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Journey Map / Madhya Pradesh

Madhya Pradesh, known as the 'Heart of India' because of its central location on the map, has been the home of several majestic dynasties including the Mauryas, the Guptas, the Rajputs (Paramara, Bundela, Chandela and Tomara), the Sungas, the  Andhras, the Satavahanas, the Ksaptrapas, the Nagas, the Mughals and the Marathas. The advent and downfall of such diverse empires has made Madhya Pradesh a pluralistic state with religions like Hinduism, Islam, Buddhism and Jainism flourishing side-by-side. 

Several rock paintings and metal implements that have been unearthed from this region suggest that the area has been under habitation since the prehistoric age. The earliest known kingdom is the Avanti dynasty which arose in the 6th century, with Ujjain as its capital city. The whole of Northern India was united with the formation of the Mauryan dynasty under the reign of Chandragupta Maurya, making Ujjain a major commercial centre. When Ashoka the Great came into power, a high degree of control was exerted on the whole state. As the Mauryan Empire started to dwindle, the Sakas, Kushanas, Satavahanas and other smaller empires took over the region. The Heliodorus pillar was erected by Heliodorus, the Greek ambassador to the Sunga king, Bhagabhadra.The state was then held captive, divided into several small fragments and ruled by the British. The state now encompasses the area of the ancient Avanti Mahajanapada.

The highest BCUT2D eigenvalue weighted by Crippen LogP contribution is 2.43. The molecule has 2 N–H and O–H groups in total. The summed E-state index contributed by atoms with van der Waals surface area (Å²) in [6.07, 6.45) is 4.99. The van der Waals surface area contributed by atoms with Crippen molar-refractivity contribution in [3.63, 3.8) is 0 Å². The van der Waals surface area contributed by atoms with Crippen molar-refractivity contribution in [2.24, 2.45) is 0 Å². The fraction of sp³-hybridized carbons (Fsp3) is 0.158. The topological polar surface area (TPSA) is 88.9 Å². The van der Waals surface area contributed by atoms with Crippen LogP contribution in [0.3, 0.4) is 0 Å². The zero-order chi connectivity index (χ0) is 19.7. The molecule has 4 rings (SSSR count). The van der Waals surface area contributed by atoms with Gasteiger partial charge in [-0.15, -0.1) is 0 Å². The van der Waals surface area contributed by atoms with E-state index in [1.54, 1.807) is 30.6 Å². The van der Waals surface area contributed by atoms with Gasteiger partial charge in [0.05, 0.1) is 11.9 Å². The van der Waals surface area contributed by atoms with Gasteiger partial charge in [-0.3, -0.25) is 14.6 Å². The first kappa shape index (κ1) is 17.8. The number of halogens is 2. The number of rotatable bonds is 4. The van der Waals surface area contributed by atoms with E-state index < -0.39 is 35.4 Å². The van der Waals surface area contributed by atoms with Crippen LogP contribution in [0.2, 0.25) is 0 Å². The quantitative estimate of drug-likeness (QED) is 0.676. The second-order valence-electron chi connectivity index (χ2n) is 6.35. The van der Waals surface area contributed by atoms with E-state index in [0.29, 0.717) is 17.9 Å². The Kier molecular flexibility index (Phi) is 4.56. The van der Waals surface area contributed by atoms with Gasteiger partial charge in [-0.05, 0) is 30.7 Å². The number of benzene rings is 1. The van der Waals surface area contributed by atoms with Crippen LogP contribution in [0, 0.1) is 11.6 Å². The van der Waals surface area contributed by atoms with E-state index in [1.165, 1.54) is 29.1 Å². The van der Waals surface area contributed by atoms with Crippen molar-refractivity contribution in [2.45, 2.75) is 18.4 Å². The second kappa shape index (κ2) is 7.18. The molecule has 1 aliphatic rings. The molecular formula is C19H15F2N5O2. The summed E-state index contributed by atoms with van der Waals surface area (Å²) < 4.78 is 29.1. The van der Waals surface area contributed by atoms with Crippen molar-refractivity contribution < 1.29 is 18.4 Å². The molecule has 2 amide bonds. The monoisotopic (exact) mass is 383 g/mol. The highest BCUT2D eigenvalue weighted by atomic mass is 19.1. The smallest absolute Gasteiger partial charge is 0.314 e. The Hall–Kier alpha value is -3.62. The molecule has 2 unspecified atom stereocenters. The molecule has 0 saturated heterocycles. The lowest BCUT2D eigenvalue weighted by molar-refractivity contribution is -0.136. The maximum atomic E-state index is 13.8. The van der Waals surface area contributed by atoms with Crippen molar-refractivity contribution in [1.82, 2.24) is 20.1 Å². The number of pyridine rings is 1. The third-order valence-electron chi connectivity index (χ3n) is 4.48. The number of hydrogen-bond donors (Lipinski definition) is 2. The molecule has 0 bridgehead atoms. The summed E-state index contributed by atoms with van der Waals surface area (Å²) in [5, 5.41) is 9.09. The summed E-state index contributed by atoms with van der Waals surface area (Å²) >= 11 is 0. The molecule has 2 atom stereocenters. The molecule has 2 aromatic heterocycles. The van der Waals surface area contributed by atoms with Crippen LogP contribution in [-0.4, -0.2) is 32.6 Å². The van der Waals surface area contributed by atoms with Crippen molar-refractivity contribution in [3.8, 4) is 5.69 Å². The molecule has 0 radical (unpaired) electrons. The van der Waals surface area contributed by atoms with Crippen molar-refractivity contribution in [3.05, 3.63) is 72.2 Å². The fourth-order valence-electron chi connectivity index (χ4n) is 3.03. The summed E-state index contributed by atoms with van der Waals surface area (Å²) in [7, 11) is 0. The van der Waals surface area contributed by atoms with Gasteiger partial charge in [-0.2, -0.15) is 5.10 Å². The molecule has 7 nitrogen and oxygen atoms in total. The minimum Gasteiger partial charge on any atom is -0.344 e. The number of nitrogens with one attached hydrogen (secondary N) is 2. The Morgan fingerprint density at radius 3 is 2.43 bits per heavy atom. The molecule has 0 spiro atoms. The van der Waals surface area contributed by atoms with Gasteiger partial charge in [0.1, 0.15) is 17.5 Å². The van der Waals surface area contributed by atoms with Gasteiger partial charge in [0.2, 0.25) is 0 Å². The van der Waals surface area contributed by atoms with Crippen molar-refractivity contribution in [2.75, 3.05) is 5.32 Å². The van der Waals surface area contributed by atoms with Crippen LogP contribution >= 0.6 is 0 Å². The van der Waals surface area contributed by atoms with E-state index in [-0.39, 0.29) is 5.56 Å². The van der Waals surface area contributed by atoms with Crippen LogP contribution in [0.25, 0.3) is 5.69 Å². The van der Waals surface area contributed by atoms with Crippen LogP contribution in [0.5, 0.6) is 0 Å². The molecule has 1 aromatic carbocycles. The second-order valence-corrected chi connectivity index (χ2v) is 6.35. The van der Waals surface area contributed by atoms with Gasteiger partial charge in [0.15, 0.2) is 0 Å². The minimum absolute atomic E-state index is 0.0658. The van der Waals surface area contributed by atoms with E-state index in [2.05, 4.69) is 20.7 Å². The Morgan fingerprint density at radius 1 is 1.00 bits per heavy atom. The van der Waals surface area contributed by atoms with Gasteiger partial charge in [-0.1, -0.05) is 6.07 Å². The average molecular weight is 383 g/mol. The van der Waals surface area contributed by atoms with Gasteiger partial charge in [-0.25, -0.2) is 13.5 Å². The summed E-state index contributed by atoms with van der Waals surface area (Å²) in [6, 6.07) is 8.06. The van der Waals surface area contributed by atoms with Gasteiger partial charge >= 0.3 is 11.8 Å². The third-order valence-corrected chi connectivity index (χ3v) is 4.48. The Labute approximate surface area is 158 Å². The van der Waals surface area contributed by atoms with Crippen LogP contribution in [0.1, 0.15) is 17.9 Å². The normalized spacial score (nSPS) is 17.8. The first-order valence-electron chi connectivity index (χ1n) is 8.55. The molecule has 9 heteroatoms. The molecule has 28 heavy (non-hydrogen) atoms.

In light of the significance that these dynasties have, even today, The Khajrao Group of monuments (1986), the Buddhist monuments at Sanchi (1989) and the Rock shelters at Bhimbetka (2003) have been declared as World Heritage Sites by UNESCO.

The government of Madhya Pradesh has been making serious efforts to promote tourism in the state. It is also encouraging bamboo and cane work, carpet-making, zari embroidery and folk paintings - techniques that the inhabitants are traditionally skilled at. In fact, zari embroidery work has been practiced by local artisans for the past 300 years. In the capital city of Bhopal and the surrounding areas of Gwalior and Indore, indigenous zari has been patronised by several emperors because of its grandeur.